Latest News

Rubio: The Toughest Border Security And Enforcement Measures In U.S. History

Apr 14, 2013 | Press Releases

CBS’ Face The Nation
April 14, 2013
Full Interview:

Rubio: “I’m optimistic about it. I think this bill answers all the questions that people raise. That’s why it’s taken so long. That’s why we’ve spent so much time on it. That’s why we continue to spend this time on it. This bill does three things that are fundamentally important for our country. It modernizes our legal immigration system, something we need to do no matter what. It puts in place the toughest enforcement measures in the history of the United States, potentially in the world. And it once and for all deals with the issue of those that are here illegally, but does so in a way that is fair and compassionate but does not encourage people to come illegally in the future and is not unfair to people who have done it the right way. So that’s why I am optimistic that we can get the votes to get this passed. But it will be a long process, hopefully a very open process, and I think it will take some time but I believe we can get there.”


CNN’s State of the Union With Candy Crowley
April 14, 2013
Full Interview:

Crowley: “As you know, the 1986 immigration reform has been criticized in hindsight as something that only encouraged undocumented workers to come into the U.S. we went from some 3 million undocumented workers in the Reagan era, they had immigration reform, now we’re dealing with 11 million. What in this bill is going to ensure that that doesn’t happen again?”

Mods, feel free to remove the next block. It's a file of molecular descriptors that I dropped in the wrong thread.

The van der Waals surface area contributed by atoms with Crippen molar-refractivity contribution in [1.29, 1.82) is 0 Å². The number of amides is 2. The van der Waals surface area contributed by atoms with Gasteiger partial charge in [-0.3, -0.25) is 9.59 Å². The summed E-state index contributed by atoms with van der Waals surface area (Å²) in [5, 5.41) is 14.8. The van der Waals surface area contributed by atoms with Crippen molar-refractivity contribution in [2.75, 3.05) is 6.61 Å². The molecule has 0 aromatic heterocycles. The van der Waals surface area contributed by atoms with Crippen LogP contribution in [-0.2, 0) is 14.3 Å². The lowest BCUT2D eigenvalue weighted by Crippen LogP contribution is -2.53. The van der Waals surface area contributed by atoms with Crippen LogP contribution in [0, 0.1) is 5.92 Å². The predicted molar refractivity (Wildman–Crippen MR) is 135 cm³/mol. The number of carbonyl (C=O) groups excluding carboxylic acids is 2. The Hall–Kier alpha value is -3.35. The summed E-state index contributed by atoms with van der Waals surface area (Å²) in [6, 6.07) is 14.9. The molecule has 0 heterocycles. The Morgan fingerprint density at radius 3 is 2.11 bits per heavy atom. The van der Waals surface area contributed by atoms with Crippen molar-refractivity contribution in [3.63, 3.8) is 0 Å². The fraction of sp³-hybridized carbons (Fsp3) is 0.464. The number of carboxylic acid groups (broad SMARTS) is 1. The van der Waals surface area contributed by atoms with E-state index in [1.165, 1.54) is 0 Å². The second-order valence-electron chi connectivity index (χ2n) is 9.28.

Rubio:  “Well, three things. First of all, a universal e-verify system which means you won’t be able to find a job in the United States if you can’t pass that check. Secondly, an entry-exit system. You know, 40% of our illegal immigration are people that enter legally and then they overstay their visas. We don’t really know who they are because we only track when people come in, we don’t track if and when they leave. And third is real border security including fencing. All these three things are going to happen because they are triggers, they are triggers for the green card process that we’ve described or are laying out in our proposal. That’s the incentive to ensure they happen. In essence, for those who are undocumented in this country, not only will they have to wait ten years, more than ten years. But they will have to wait until all three of those things are fully implemented. If they are not fully implemented, there will be no green cards awarded. And we think that will be incentive. We are also going to have a legal immigration system that works. Part of our illegal immigration problem is that we don’t have a legal way for people to come here, for example, temporarily to work on a farm. We’re going to have that now, so people aren’t going to have to come illegally. It’s going to be cheaper and easier to come legally. So I think all these things working together – none by themselves will do the trick – but all of them working together will ensure we never have this problem again.”